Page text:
Empowering High Schoolers: A Social Work Honors Project Presentation

justice social work

Guess what?!? I did a thing! In January 2021, I returned to university after 30 years of being outside the formal classroom. In May 2023, I graduated with honors in the BSW program (Bachelor's in Social Work with a minor in sociology) 🎓. On June 1, 2023, I started grad school for my MSW (Master's in Social Work). Wahoo! 🥳 This video is my presentation for the BSS (Bachelor of Social Sciences) Symposium. It represents the culmination of a yearlong effort for my social work honors project: Empowering High Schoolers and Increasing School Connectedness through Peer Mentorship.

Prior to getting back to school, I'd spent most of my adult life as an entrepreneur, learning from life and self-directed education. While many people I know have undergraduate degrees, I didn't think it was something I'd ever accomplish, especially since there wasn't a subject I knew of that I could learn in school. Instead, I cobbled together my own education from books, podcasts, TED talks, various trainings, and more. Partly, this was because it didn't seem like there was much connection between the many things I'd been passionate about throughout my life: veganism (health, ethics, animal rights, environment, racial justice), holistic movement/dance, self-care, intergenerational trauma, and justice.

Several fortuitous conversations with a close friend helped me realize that everything I care about fits under the umbrella of a broader subject. It's called social work. Before I learned differently, I'd thought social workers were just therapists or that they were folx who work in child welfare and separate kids from families. Although that has been true in the past, social work is putting efforts toward healing that harmful legacy. And it's so much more than one-on-one therapy.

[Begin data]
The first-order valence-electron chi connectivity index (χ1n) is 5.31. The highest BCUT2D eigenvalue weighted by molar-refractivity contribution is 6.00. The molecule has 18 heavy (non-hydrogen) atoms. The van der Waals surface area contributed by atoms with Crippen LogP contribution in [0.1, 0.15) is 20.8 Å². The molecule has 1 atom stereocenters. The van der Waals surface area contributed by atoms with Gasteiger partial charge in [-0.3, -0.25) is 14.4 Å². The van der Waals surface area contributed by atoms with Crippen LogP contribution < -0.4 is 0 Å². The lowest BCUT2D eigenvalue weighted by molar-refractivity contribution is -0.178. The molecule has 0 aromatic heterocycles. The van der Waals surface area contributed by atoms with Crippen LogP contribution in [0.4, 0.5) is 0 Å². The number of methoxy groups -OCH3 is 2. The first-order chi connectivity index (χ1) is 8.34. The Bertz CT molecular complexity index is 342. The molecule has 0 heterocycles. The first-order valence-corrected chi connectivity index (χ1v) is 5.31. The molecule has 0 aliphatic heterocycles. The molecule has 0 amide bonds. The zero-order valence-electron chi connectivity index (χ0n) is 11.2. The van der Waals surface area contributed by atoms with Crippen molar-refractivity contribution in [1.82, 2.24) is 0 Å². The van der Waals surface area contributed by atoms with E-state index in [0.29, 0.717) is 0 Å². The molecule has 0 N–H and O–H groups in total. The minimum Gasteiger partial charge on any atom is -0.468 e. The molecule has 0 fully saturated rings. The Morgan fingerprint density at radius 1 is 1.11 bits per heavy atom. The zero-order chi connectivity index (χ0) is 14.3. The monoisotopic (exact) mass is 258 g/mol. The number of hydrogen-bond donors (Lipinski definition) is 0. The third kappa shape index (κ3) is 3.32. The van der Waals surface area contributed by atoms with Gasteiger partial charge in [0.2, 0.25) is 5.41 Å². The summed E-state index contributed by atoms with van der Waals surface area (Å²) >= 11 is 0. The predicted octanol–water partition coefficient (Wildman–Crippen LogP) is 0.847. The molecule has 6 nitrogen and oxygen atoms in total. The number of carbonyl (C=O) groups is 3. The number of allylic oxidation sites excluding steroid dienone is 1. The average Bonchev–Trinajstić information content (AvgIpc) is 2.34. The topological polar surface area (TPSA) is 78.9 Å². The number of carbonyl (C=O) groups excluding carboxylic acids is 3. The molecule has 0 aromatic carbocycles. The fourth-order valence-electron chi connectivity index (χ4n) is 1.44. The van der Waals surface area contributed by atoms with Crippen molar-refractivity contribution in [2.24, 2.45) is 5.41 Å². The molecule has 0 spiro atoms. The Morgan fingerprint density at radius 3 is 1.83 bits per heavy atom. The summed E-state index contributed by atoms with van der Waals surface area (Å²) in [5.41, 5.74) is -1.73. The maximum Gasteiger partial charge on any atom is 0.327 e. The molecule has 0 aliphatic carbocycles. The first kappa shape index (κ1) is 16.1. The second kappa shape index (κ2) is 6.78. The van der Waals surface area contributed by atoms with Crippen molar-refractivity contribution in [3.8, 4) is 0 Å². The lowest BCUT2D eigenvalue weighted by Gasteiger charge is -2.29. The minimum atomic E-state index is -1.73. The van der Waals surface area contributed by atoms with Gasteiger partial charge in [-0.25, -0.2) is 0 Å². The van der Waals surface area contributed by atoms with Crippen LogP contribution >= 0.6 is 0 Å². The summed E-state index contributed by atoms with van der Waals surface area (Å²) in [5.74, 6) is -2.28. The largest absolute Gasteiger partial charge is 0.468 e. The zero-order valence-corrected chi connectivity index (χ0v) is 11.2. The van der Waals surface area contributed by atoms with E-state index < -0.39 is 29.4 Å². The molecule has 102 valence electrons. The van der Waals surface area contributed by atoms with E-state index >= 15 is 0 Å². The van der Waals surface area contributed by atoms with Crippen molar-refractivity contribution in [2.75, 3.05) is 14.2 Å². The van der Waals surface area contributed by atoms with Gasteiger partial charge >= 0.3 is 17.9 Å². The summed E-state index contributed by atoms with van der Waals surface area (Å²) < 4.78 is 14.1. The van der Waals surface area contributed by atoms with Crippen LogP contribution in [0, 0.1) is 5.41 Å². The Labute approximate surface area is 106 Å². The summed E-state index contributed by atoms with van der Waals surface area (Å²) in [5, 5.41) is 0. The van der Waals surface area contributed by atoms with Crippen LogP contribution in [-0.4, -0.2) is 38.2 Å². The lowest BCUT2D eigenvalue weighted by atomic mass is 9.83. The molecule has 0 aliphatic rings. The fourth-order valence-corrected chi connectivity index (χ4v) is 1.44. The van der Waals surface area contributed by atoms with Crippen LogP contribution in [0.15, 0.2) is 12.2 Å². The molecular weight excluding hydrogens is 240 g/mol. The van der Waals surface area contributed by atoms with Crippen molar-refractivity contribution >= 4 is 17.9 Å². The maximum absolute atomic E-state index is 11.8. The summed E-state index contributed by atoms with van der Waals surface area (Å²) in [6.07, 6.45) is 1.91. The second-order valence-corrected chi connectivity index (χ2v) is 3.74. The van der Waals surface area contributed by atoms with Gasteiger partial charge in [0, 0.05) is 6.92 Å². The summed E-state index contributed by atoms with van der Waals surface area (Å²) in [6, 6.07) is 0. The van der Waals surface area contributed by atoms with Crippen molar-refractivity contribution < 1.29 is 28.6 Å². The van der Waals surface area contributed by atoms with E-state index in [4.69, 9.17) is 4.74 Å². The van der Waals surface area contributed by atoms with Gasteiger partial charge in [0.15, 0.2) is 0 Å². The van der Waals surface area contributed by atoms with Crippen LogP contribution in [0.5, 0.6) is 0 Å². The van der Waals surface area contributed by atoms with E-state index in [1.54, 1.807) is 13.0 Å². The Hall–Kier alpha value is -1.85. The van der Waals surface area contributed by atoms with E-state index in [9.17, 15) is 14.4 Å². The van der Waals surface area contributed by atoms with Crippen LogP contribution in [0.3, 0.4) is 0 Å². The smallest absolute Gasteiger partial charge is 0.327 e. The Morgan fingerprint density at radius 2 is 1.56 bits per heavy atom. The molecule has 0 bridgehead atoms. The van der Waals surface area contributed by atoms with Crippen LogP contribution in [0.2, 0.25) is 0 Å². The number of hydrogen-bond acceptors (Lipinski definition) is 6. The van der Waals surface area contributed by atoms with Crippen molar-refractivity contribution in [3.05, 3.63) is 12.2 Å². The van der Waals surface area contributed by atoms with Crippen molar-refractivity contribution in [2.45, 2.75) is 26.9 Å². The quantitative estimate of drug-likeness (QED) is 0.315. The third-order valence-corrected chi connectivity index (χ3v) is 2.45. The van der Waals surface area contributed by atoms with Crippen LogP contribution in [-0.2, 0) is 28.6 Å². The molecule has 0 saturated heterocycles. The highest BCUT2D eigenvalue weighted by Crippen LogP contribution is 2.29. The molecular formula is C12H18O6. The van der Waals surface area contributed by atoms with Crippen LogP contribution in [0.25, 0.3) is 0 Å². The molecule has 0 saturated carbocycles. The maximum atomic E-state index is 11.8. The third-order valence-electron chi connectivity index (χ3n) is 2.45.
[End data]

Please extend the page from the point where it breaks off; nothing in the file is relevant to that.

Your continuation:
In a very brief nutshell, here are two important elements of social work: 

  • Social workers are mandated to follow a code of ethics rooted in social justice that recognizes strengths; affirms the dignity and worth of persons; acknowledges that individuals are not isolated from their environments (using the person-in-environment perspective) and that they are, thus, affected by their environment, circumstances, structures, and systems.
  • Social work has three levels of practice: micro (individuals and families), mezzo (communities and groups), and macro (policy). There is so much to this beautiful field that I could talk (or write) for hours about it. Perhaps I will share more thoughts in the future.

My interests lie in culture change, particularly in building a culture of belonging and a culture of accountability. Individuals have only so much power if they're negatively impacted by a system designed to work for some without admitting that not everyone has the same circumstances or begins from the same place.

For now, enjoy a peek into what I've been doing for the last 2.5 years by watching my video! I'll be curious to know what you think, so feel free to leave a comment!

With love,
💜 Allison (she/her)


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